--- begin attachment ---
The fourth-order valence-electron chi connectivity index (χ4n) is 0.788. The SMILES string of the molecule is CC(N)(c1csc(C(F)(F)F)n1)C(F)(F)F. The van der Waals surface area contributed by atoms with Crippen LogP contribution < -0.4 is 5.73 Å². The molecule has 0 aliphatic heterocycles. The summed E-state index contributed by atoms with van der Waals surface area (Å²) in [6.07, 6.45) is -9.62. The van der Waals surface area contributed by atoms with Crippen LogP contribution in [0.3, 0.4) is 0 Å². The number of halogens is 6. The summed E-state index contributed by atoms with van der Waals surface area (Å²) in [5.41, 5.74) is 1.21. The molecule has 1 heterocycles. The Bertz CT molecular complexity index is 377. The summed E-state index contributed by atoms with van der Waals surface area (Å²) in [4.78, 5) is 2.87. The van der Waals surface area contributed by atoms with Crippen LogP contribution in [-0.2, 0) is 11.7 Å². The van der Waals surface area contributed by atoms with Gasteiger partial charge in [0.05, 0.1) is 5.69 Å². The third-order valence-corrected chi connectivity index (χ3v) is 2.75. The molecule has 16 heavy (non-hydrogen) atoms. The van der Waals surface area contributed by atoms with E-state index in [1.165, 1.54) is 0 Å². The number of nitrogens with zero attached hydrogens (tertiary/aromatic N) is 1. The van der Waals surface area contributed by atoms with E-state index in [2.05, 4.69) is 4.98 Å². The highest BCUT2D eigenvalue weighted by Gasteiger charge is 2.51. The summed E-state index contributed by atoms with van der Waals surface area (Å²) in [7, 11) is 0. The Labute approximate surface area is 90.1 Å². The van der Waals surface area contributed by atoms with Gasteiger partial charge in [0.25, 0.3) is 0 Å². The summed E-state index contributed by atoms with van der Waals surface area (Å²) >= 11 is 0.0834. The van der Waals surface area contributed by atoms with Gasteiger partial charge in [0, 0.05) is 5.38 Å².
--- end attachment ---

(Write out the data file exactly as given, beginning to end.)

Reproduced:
The fourth-order valence-electron chi connectivity index (χ4n) is 0.788. The SMILES string of the molecule is CC(N)(c1csc(C(F)(F)F)n1)C(F)(F)F. The van der Waals surface area contributed by atoms with Crippen LogP contribution < -0.4 is 5.73 Å². The molecule has 0 aliphatic heterocycles. The summed E-state index contributed by atoms with van der Waals surface area (Å²) in [6.07, 6.45) is -9.62. The van der Waals surface area contributed by atoms with Crippen LogP contribution in [0.3, 0.4) is 0 Å². The number of halogens is 6. The summed E-state index contributed by atoms with van der Waals surface area (Å²) in [5.41, 5.74) is 1.21. The molecule has 1 heterocycles. The Bertz CT molecular complexity index is 377. The summed E-state index contributed by atoms with van der Waals surface area (Å²) in [4.78, 5) is 2.87. The van der Waals surface area contributed by atoms with Crippen LogP contribution in [-0.2, 0) is 11.7 Å². The van der Waals surface area contributed by atoms with Gasteiger partial charge in [0.05, 0.1) is 5.69 Å². The third-order valence-corrected chi connectivity index (χ3v) is 2.75. The molecule has 16 heavy (non-hydrogen) atoms. The van der Waals surface area contributed by atoms with E-state index in [1.165, 1.54) is 0 Å². The number of nitrogens with zero attached hydrogens (tertiary/aromatic N) is 1. The van der Waals surface area contributed by atoms with E-state index in [2.05, 4.69) is 4.98 Å². The highest BCUT2D eigenvalue weighted by Gasteiger charge is 2.51. The summed E-state index contributed by atoms with van der Waals surface area (Å²) in [7, 11) is 0. The Labute approximate surface area is 90.1 Å². The van der Waals surface area contributed by atoms with Gasteiger partial charge in [0.25, 0.3) is 0 Å². The summed E-state index contributed by atoms with van der Waals surface area (Å²) >= 11 is 0.0834. The van der Waals surface area contributed by atoms with Gasteiger partial charge in [0, 0.05) is 5.38 Å².